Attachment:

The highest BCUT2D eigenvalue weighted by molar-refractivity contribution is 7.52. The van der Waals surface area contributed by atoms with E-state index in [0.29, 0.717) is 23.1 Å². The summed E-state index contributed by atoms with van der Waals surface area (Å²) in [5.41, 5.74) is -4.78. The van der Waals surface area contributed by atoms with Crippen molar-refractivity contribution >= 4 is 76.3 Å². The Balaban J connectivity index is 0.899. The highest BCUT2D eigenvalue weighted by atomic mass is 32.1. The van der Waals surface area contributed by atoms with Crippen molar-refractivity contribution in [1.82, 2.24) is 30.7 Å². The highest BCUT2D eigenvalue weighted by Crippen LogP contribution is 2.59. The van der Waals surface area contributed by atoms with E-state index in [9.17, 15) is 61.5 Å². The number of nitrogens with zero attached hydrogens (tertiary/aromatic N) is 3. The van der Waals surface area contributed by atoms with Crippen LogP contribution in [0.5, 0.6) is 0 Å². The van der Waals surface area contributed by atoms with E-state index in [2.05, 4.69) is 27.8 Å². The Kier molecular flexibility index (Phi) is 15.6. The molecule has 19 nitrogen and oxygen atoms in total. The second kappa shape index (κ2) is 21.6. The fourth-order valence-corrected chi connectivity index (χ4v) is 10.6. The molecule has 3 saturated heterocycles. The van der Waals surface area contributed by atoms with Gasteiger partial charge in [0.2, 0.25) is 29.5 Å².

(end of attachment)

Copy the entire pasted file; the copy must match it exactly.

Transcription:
The highest BCUT2D eigenvalue weighted by molar-refractivity contribution is 7.52. The van der Waals surface area contributed by atoms with E-state index in [0.29, 0.717) is 23.1 Å². The summed E-state index contributed by atoms with van der Waals surface area (Å²) in [5.41, 5.74) is -4.78. The van der Waals surface area contributed by atoms with Crippen molar-refractivity contribution >= 4 is 76.3 Å². The Balaban J connectivity index is 0.899. The highest BCUT2D eigenvalue weighted by atomic mass is 32.1. The van der Waals surface area contributed by atoms with Crippen molar-refractivity contribution in [1.82, 2.24) is 30.7 Å². The highest BCUT2D eigenvalue weighted by Crippen LogP contribution is 2.59. The van der Waals surface area contributed by atoms with E-state index in [9.17, 15) is 61.5 Å². The number of nitrogens with zero attached hydrogens (tertiary/aromatic N) is 3. The van der Waals surface area contributed by atoms with Crippen LogP contribution in [0.5, 0.6) is 0 Å². The van der Waals surface area contributed by atoms with E-state index in [2.05, 4.69) is 27.8 Å². The Kier molecular flexibility index (Phi) is 15.6. The molecule has 19 nitrogen and oxygen atoms in total. The second kappa shape index (κ2) is 21.6. The fourth-order valence-corrected chi connectivity index (χ4v) is 10.6. The molecule has 3 saturated heterocycles. The van der Waals surface area contributed by atoms with Gasteiger partial charge in [0.2, 0.25) is 29.5 Å².